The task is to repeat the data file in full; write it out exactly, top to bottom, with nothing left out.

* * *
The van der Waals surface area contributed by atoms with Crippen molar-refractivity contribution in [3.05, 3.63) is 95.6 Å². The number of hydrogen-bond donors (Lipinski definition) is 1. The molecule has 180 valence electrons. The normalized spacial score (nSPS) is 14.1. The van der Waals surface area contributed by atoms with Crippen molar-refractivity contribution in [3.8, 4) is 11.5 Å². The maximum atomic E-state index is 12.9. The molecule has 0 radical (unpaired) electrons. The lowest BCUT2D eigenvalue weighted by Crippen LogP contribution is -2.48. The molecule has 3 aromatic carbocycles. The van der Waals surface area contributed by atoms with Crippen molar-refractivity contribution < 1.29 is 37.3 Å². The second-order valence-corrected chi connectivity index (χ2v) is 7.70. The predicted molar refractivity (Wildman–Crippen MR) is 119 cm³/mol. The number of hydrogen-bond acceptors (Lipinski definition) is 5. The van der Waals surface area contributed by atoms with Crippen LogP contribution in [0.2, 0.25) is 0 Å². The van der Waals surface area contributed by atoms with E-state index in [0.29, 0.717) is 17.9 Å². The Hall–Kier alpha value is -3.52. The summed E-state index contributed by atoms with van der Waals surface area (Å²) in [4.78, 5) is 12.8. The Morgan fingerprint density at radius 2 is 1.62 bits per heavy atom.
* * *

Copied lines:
The van der Waals surface area contributed by atoms with Crippen molar-refractivity contribution in [3.05, 3.63) is 95.6 Å². The number of hydrogen-bond donors (Lipinski definition) is 1. The molecule has 180 valence electrons. The normalized spacial score (nSPS) is 14.1. The van der Waals surface area contributed by atoms with Crippen molar-refractivity contribution in [3.8, 4) is 11.5 Å². The maximum atomic E-state index is 12.9. The molecule has 0 radical (unpaired) electrons. The lowest BCUT2D eigenvalue weighted by Crippen LogP contribution is -2.48. The molecule has 3 aromatic carbocycles. The van der Waals surface area contributed by atoms with Crippen molar-refractivity contribution < 1.29 is 37.3 Å². The second-order valence-corrected chi connectivity index (χ2v) is 7.70. The predicted molar refractivity (Wildman–Crippen MR) is 119 cm³/mol. The number of hydrogen-bond acceptors (Lipinski definition) is 5. The van der Waals surface area contributed by atoms with Crippen LogP contribution in [0.2, 0.25) is 0 Å². The van der Waals surface area contributed by atoms with E-state index in [0.29, 0.717) is 17.9 Å². The Hall–Kier alpha value is -3.52. The summed E-state index contributed by atoms with van der Waals surface area (Å²) in [4.78, 5) is 12.8. The Morgan fingerprint density at radius 2 is 1.62 bits per heavy atom.